reduce emergency hospital
visits for asthma by 29%1,2
In children with a confirmed allergy to house dust mites, using mite impermeable bedding reduced the number of children admitted to hospital by 29% over a year2
symptoms by 30%3
Improving indoor environments can reduce asthma symptoms by 30%3
reduce the amount
of medication used by up to 70%4
Testing and appropriate exposure reduction, led to a:
11% reduction in antihistamine use4
70% reduction in reliever (bronchodilator) use4
51% reduction in preventer (corticosteroid) use after two years4
Asthma and allergies often go hand-in-hand. Most people with asthma also have allergies,5-7 and many are allergic to more than one thing.13 Very often it is an allergy that is triggering their asthma symptoms.
If you can identify the key substances your child is allergic to, and take steps to avoid all those things (called 'allergens') as much as possible, you could have a big impact on reducing their asthma symptoms and improving their quality of life.1,10,11
There are two scientifically validated ways to test for allergic triggers: the 'specific IgE blood test' and the 'skin prick test'.12
You may have come across other tests that promise quick and easy answers, but the truth is that you won't find accurate answers, as these tests have absolutely no scientific relevance and are proven to be ineffective in diagnosing allergies.10
*Your healthcare professional will work with you to identify the most appropriate allergens to test for. The ImmunoCAP™ Specific IgE blood test can test for up to 600 allergens and 100 allergen components. 1 ml of blood can test for up to 10 allergens
In a 'skin prick test' there is a risk of an immediate allergic reaction, rarely, this can be a severe reaction. The skin is scratched/pricked with a very thin needle and tiny amounts of the suspected allergen are put into the skin (testing for more than one allergen requires multiple skin pricks).
Visit your doctor and ask for a specific IgE blood test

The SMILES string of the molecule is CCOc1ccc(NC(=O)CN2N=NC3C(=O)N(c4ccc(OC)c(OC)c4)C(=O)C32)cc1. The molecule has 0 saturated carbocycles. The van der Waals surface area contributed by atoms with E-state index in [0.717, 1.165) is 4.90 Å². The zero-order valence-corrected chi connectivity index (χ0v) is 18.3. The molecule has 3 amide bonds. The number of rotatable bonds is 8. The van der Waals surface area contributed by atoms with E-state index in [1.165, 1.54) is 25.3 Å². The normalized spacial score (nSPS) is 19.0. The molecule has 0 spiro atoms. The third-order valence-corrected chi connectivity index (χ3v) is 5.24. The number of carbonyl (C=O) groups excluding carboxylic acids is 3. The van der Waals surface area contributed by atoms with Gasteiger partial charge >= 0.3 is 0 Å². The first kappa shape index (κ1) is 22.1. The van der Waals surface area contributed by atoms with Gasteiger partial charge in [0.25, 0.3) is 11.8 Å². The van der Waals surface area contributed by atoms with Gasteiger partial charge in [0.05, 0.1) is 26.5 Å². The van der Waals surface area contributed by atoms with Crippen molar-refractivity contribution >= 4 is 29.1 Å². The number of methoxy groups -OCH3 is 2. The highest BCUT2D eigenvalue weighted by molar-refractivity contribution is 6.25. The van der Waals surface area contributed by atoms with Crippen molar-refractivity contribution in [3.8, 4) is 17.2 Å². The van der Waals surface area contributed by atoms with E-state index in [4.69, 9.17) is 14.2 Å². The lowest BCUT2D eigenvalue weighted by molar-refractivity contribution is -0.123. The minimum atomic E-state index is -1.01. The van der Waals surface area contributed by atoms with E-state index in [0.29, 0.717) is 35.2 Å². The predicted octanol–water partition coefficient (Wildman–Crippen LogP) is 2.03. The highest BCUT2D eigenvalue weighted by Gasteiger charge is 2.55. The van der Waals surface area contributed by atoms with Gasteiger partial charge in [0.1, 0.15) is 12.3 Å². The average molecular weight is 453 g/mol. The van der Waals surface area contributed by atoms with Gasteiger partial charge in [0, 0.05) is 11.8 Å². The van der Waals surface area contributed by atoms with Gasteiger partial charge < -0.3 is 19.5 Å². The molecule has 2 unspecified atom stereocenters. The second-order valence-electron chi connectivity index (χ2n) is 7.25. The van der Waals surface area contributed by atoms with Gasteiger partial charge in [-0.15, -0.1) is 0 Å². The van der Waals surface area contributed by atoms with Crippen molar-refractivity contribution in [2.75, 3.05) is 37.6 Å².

Doctor develops a customised treatment plan for your child
A child's asthma can be brought on by 'triggers':
e.g. cold or dry air, exercise, cigarette smoke or strong scents, the flu and other respiratory infections13
These are substances that cause an allergic reaction, triggering the asthma - e.g. pollen, dust mites, food
Many people with asthma are
allergic to more than
Allergic and non-allergic triggers add up.
Your child's preventer medication aims to keep the inflammation caused by these triggers under control. However, in pollen season, when your child exercises, gets a virus, or is around the cat:
This is because that one extra trigger has pushed them over the edge and they have passed their symptom threshold.3,10
Once your child's doctor has confirmed what they are allergic to, there are many different practical steps you can take to help improve their asthma.
It's not always obvious, Imagine if you always thought your child was allergic to your dog, but then the blood test showed they weren't, they were actually sensitised to dust mites.
Yes, 90% of children with asthma have allergic triggers3,10 - the virus is the trigger that could tip your child over the edge, past the point where their medication can keep the inflammation under control. By controlling the allergic triggers you can help prevent your child from passing their symptom threshold losing control when they have a virus - virally-induced asthma is in fact, often, allergy driven.
The test is available on the NHS, however, If you would rather seek a test privately there are several options available.
Specific IgE is widely available in Europe. Sometimes it's listed as ImmunoCAP™ or sIgE or RAST. If your doctor maintains it's not available then you can ask for a referral to a specialist or seek it privately.